Understanding Suicide And Saving A Life

Suicide rarely happens in a vacuum. There are often signs and factors that indicate someone is at risk of committing suicide. It's not widely discussed because it's a taboo subject, but there is a scientific field already dedicated to it.

Suicide is the 10th leading cause of death in the world, claiming about 1 million lives annually in the world.

Risk Factors

One of the biggest misconceptions about suicide is that it is caused by delusion or psychosis. However, only about 10% of suicides are as a result of such problem. The causes of suicide include anxiety, depression, OCD, borderline personality disorder, addiction, and insomnia.

People with spouses suffering from an addiction, such as gambling or drugs, are at a greater risk of suicide than the average population.

It's true that the majority of people are able to handle those health challenges adequately. But what may not feel like a hopeless situation for A can feel like one for B.

Just because you do not feel something is worth committing suicide for, doesn't mean the suicide risk is not there for someone else. If a close friend or relative mentions something suicidal and he/she is going through a hard time don't assume it's just talk.

Too many people have seen someone they loved take their own life after assuming people who talk about committing suicide do not actually do it.

The people most at risk of committing suicide are those who have attempted it in the past. People who have lost someone to suicide also have a higher risk.

Trauma or loss of someone or an end to a relationship has also precipitated suicide. Suicide can also be precipitated by illness, especially terminal illness. For example, cancer diagnosis doubles the risk of suicide, while a brain injury also increases the risk.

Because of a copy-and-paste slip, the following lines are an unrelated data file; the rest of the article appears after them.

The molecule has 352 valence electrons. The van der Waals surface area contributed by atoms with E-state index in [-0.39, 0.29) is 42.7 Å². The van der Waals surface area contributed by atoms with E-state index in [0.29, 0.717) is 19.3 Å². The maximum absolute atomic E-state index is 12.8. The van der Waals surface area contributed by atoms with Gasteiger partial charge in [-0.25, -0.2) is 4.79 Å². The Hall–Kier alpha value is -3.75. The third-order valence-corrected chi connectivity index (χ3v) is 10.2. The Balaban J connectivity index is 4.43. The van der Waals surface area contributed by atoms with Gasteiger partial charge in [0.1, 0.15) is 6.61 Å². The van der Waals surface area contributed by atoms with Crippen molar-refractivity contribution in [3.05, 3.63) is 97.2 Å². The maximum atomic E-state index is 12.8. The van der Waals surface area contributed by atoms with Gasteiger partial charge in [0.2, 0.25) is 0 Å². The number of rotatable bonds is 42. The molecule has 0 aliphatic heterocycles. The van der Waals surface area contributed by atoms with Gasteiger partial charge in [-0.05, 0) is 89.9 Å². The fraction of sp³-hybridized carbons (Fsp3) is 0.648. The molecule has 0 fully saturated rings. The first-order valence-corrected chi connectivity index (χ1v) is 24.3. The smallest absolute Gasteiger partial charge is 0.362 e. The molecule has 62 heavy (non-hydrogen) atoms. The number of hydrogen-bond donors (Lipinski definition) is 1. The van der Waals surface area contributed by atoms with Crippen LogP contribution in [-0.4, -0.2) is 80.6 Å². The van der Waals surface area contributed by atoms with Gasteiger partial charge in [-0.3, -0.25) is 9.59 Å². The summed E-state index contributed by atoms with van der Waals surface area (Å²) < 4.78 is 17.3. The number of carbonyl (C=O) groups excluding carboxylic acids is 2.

Suicide is also strongly correlated to bullying, especially at a young age or in a prison environment.

It's rare for anyone contemplating suicide seriously not to leave signs.

Signs Of Suicide

  1. If the person suddenly makes a will.
  2. If the person writes a suicide note.
  3. Has a preoccupation with death.
  4. Loss of interest in his/her hobbies or fun activities.
  5. Visits a loved one.
  6. Starts giving prized possessions away.
  7. A sudden period of unexplainable bliss after been depressed for some time. It may indicate that they have concluded that death will put them out of their misery.
  8. Talks about suicide or mentioning it.

People who are at risk of suicide rarely share their thoughts with their therapist and may more likely mention it to a loved or family. It's a chance to save life. Too many people wrongly assume that there is nothing that can be done to help someone who has chosen to commit suicide. The fact the person is still alive is proof that something can still be done and that they are still in doubt. If someone is in imminent danger, call the emergency services.

However, if it's only a suspicion, keep an open line of communication with the person and be there to listen.

Getting help sooner rather than later is preferable and reduces the chances of completed suicide. Those at risk of suicide often fear they will be rejected, or thought of as foolish and keep to themselves. Seeking professional help or helping them seek help on time will greatly minimise the risk.

If they are acutely suicidal, do not leave them alone and try to remove anything that may be used for such purpose.

Most people have suicidal thoughts at a point in their life. However, less than 2% of deaths are due to suicide. Most of the conditions suicidal people suffer from will pass with time or with the help of a professional. These simple steps in this article can save lives and reduce human suffering.

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